Manuscript Submission Information

Manuscripts should be submitted via our online editorial system at https://www.biolifesas.org/journalx_brha/authorLogOn.action by registering and logging in to this website. Once you are registered, click here to start your submission. Manuscripts can be submitted now or up until the deadline. All papers will go through peer-review process. Accepted papers will be published in the journal (as soon as accepted) and meanwhile listed together on the special issue website.

Submitted manuscripts should not have been published previously, nor be under consideration for publication elsewhere (except conference proceedings papers). All manuscripts will be thoroughly refereed through a double-blind peer-review process. Please visit the Instruction for Authors page before submitting a manuscript. Submitted manuscripts should be well formatted in good English.

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  • Article
    José-Luis Rodríguez, Zoyla-Mirella Clavo, Mariella Ramos-Gonzalez, Max De La Cruz, Luis Inostroza-Ruiz, Wendy Bada-Laura, Olga Palomino, Maria S. Fernández-Alfonso, Raquel Mateos, Luis Goya
    Journal of Biological Regulators and Homeostatic Agents. 2023, 37(11): 6179-6192. https://doi.org/10.23812/j.biol.regul.homeost.agents.20233711.590
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    Background: Oxidative stress is a potential cause of cardiovascular pathologies, so the protection of endothelial cells and vascular tissues is essential to avoid such conditions, perhaps with the use of natural compounds rich in phenolic compounds with a proven high antioxidant capacity. The present study was designed to show the cytoprotective capacity of phenolic extracts from the plant Brunfelsia grandiflora, as well as describe its antioxidant defense mechanisms and the expression of some molecular markers involved in cellular protection.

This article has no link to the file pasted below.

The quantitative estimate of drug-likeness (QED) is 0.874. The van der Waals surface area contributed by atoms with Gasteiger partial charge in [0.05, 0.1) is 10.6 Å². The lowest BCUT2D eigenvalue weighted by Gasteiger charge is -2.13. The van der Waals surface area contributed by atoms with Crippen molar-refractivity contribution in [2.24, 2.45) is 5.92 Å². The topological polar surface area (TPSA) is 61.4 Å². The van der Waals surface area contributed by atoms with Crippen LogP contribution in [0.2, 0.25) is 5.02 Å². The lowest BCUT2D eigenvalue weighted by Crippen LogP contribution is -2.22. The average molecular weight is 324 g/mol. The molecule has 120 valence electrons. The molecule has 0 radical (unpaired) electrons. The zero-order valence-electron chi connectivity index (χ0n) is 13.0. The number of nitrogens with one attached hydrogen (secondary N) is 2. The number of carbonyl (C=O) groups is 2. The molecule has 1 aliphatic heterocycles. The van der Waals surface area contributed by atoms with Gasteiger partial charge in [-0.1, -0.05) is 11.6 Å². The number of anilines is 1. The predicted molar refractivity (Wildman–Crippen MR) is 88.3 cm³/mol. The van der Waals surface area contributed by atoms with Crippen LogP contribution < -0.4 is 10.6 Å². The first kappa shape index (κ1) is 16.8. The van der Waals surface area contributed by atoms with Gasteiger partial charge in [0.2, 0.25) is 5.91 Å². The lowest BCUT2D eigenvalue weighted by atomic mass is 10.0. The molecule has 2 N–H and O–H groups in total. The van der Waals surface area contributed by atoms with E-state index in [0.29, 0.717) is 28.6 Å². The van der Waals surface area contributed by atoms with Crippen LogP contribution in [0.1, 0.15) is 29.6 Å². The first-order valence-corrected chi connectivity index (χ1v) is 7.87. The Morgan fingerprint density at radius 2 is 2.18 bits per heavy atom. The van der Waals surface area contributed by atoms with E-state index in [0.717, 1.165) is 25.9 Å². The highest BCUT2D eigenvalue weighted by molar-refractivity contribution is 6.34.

Methods: Human EA.hy926 cells were exposed to Brunfelsia grandiflora (B. grandiflora) extract (1, 10, 25, 50, 100, and 200 μg/mL) in co-treatment (22 h with 100 μM tert-Butyl hydroperoxide (t-BOOH) and B. grandiflora concentrations) and pre-treatment (18 h of B. grandiflora concentrations and then 200 μM t-BOOH for 4 h). Cell viability, reactive oxygen species (ROS) production, nitric oxide (NO) levels, caspase 3/7 activity, malondialdehyde (MDA) concentration, and reduction in reduced glutathione (GSH) levels, glutathione peroxidase (GPx), and glutathione reductase (GR) activity were measured, and real-time PCR molecular assays superoxide dismutase (SOD2), nuclear factor E2-related factor (NRF2), BCL-2-associated X protein (BAX), and B-cell lymphoma 2 (BCL2) were performed. Data were analyzed via one-way ANOVA followed by Tukey's post hoc test.

    Results: B. grandiflora bark extract, mainly at concentrations of 25, 50, 100, and 200 μg/mL, significantly (p < 0.05) reversed (pre-treatment and co-treatment) the deleterious effects of t-BOOH on EA.hy926 endothelial cells, which were significantly decreased cell viability, GSH activity, and SOD2 and NRF2 expression (p < 0.05); and significantly increased levels of ROS, NO, MDA, caspase-3/7 activity, GPx activity, GR activity, and the BAX/BCL2 ratio (p < 0.05).

    Conclusions: B. grandiflora extract was able to reduce the deleterious effects of t-BOOH on EA.hy926 endothelial cells, which may indicate its potential phytotherapeutic benefit against cytotoxic damage caused by chemical agents.